Ian Doyle's verdict on the victory at Villa Park
The chant ended almost as swiftly as it had started. With Everton playing out the final moments of an ultimately comfortable triumph at Villa Park, the strains of “Are you watching David Moyes?” could be heard emanating from the jubilant away end.
But while a brief nod to the past, that the song was given only a brief airing emphatically underlined one truth.
Mere months into his reign, the performances of Roberto Martinez’s side are consigning the 11-year tenure of Moyes to history. Everton, it would appear, are now a club with eyes firmly fixed on the future.
Fans aren’t always so ready to escape the past, given their willingness to seek out portents for an indication of the future.
It’s why the travelling Goodison army headed home on Saturday daring to dream after their side were indebted to Tim Howard’s world-class penalty save before taking another sizeable step forward.
Such incidents don’t just change games, they can transform entire campaigns. Witness the case back in 2009 when a late spot-kick stop from Howard at home to Tottenham Hotspur proved the catalyst for Everton to go on and lose only two of their final 24 Premier League games that season.
In pictures: Villa 0 Everton 2
Of course, Howard has saved penalties since – not least in the Merseyside derby – but none have enjoyed similar resonance.
Perhaps, though, until now. It would explain the United States goalkeeper being the most animated player during a defiant celebration at the final whistle.
The victory, and the manner of it, were worth celebrating.
Everton were not great against a spirited Aston Villa. Far from it. But, as against Hull City the previous week, they discovered a way to win, the hallmark of all aspirant teams.
Asked post-match whether he had viewed the Premier League table that at that time had Everton in third place, Leon Osman said: “No, not yet. Shower, change and interviews... so I’ve not had the chance. But it’s too early for us to be getting concerned about that.”
Osman, though, will have known. After all, Everton’s impressive start to life under Martinez has become impossible to ignore.
With the season only one shy of the 10-game mark widely regarded as the first real indicator of how the campaign could pan out, Everton stand only four points behind leaders Arsenal having lost only once.
Five of the last six Premier League games have been won, albeit this was only a second triumph in 13 top-flight away outings.
But should Everton’s lofty aspirations be taken seriously by their rivals? The answer will come soon enough, with Martinez’s side take on Tottenham, Liverpool, Manchester United and Arsenal in their next six matches.
If Howard ensured Everton emerged unscathed from an underwhelming first-half showing on Saturday, it was the emergence of Osman from the bench on the hour for Ross Barkley that decisively swayed the match in favour of Martinez’s side.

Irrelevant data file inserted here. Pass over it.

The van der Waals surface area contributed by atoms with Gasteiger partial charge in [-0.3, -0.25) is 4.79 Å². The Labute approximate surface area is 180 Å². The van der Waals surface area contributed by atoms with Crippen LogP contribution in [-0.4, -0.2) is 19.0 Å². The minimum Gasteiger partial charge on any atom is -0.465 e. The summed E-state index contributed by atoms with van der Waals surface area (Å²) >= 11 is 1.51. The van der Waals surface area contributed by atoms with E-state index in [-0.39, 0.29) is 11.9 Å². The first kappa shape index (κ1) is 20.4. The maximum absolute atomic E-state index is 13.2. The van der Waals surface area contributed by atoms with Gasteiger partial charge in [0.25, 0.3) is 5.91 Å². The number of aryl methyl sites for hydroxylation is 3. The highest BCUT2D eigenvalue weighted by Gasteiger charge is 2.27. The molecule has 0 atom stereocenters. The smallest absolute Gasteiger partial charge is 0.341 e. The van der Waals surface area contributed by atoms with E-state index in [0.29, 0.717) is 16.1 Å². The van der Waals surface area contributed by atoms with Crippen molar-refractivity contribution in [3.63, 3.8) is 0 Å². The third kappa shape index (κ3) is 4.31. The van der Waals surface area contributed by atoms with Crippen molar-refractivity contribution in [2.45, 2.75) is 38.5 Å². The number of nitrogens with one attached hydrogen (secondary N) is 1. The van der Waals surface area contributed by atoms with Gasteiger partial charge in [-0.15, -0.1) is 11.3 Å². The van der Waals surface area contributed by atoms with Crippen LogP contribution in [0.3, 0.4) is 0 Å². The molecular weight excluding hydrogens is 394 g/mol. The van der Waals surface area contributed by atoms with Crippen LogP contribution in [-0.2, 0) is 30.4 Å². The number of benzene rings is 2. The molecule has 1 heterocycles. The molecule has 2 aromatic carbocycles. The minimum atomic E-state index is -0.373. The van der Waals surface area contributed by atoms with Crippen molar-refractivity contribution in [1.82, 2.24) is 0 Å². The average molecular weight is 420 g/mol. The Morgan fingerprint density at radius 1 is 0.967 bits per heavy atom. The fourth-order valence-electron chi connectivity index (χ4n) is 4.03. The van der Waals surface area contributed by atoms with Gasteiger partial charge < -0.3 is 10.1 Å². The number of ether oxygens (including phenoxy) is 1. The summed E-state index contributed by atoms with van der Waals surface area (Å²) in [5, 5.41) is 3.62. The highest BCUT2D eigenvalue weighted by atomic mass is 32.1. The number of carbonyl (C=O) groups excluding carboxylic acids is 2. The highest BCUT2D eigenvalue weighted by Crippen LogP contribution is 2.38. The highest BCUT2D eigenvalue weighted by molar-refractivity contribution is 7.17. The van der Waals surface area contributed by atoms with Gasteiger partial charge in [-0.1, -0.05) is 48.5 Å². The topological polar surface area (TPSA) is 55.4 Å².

Osman, having started all previous eight Premier League games under the Spaniard, had been dropped in favour of the returning Steven Pienaar, whose matchwinner against Hull came just moments after replacing his team-mate.
The versatility of the Billinge-born midfielder has been both blessing and curse during his Everton career. However, at 32, it’s evident he is now best employed as an attacking midfielder, a position currently occupied by the fledgling Barkley.
As a consequence, Osman may enjoy less playing time this season. But his impact at Villa Park, creating one goal for Romelu Lukaku before sweeping home the clinching second, illustrates he remains an integral part of a squad that now boasts real competition for places.
Among the first names on the teamsheet, however, will be Gareth Barry. Returning to his old stomping ground, the former Villa midfielder continued his record of winning every game he has started since arriving at Everton with a trademark efficient performance, ably assisted by the improving James McCarthy.
His defensive qualities were required during an opening 45 minutes in which the visitors struggled to move out of second gear against a game if limited Villa side.
Howard’s eighth-minute penalty save, diving to his right to brilliantly keep out Christian Benteke’s spot kick with his left hand after the striker was felled by Seamus Coleman, was the highlight of a first-half performance that saw the goalkeeper later deny Benteke and Andreas Weimann.
The game had been billed as a clash between Benteke and fellow Belgian striker Lukaku. But while the Villa man grew frustrated, so his Everton rival prospered.
Denied twice by home goalkeeper Brad Guzan in the first half, Lukaku found a way through on 68 minutes for his fifth goal in as many Premier League games. An exchange of passes between Pienaar and Leighton Baines down the left allowed substitute Osman to play in Lukaku, who side-footed home.
Swift, incisive and almost exclusively one-touch, it showcased the blossoming attacking belief Martinez is encouraging.
And the game was made safe nine minutes from time, this time a short corner routine between Kevin Mirallas and Baines find Barry in space inside the area for a cut back that Osman struck low into the bottom corner from the edge of the area.
Villa will point to a rash challenge by McCarthy on Ben Westwood that could have met greater with greater censure, but overall Everton’s greater quality told.
Wherever you look, the signs are pointing to a bright future under Martinez.